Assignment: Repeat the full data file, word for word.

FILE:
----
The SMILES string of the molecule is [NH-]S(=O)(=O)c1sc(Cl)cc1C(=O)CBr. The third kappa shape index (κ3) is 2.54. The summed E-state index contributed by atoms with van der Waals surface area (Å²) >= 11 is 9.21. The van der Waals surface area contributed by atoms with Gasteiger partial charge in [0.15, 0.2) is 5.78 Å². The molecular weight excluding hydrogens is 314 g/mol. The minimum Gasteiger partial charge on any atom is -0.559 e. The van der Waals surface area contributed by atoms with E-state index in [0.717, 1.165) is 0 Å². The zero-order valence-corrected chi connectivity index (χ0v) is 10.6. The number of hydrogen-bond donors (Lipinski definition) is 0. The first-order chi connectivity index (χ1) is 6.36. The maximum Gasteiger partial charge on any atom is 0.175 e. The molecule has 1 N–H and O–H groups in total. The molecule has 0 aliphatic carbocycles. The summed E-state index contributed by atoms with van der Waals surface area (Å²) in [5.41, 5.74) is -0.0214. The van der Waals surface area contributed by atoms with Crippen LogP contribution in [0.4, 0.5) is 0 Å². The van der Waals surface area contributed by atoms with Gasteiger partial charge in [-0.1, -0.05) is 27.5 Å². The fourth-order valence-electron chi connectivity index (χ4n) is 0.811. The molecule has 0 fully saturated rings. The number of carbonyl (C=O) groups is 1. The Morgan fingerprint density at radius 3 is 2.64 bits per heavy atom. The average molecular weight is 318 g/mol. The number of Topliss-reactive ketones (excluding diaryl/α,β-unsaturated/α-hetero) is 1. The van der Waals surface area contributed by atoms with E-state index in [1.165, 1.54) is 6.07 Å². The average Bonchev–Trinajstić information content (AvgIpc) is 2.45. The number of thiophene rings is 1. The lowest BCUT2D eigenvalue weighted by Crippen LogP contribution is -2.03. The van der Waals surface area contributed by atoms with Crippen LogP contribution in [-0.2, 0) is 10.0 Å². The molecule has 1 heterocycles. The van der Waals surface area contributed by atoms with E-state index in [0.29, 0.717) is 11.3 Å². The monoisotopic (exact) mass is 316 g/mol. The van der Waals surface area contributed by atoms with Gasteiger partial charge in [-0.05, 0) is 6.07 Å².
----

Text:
The SMILES string of the molecule is [NH-]S(=O)(=O)c1sc(Cl)cc1C(=O)CBr. The third kappa shape index (κ3) is 2.54. The summed E-state index contributed by atoms with van der Waals surface area (Å²) >= 11 is 9.21. The van der Waals surface area contributed by atoms with Gasteiger partial charge in [0.15, 0.2) is 5.78 Å². The molecular weight excluding hydrogens is 314 g/mol. The minimum Gasteiger partial charge on any atom is -0.559 e. The van der Waals surface area contributed by atoms with E-state index in [0.717, 1.165) is 0 Å². The zero-order valence-corrected chi connectivity index (χ0v) is 10.6. The number of hydrogen-bond donors (Lipinski definition) is 0. The first-order chi connectivity index (χ1) is 6.36. The maximum Gasteiger partial charge on any atom is 0.175 e. The molecule has 1 N–H and O–H groups in total. The molecule has 0 aliphatic carbocycles. The summed E-state index contributed by atoms with van der Waals surface area (Å²) in [5.41, 5.74) is -0.0214. The van der Waals surface area contributed by atoms with Crippen LogP contribution in [0.4, 0.5) is 0 Å². The van der Waals surface area contributed by atoms with Gasteiger partial charge in [-0.1, -0.05) is 27.5 Å². The fourth-order valence-electron chi connectivity index (χ4n) is 0.811. The molecule has 0 fully saturated rings. The number of carbonyl (C=O) groups is 1. The Morgan fingerprint density at radius 3 is 2.64 bits per heavy atom. The average molecular weight is 318 g/mol. The number of Topliss-reactive ketones (excluding diaryl/α,β-unsaturated/α-hetero) is 1. The van der Waals surface area contributed by atoms with E-state index in [1.165, 1.54) is 6.07 Å². The average Bonchev–Trinajstić information content (AvgIpc) is 2.45. The number of thiophene rings is 1. The lowest BCUT2D eigenvalue weighted by Crippen LogP contribution is -2.03. The van der Waals surface area contributed by atoms with Crippen LogP contribution in [-0.2, 0) is 10.0 Å². The molecule has 1 heterocycles. The van der Waals surface area contributed by atoms with E-state index in [0.29, 0.717) is 11.3 Å². The monoisotopic (exact) mass is 316 g/mol. The van der Waals surface area contributed by atoms with Gasteiger partial charge in [-0.05, 0) is 6.07 Å².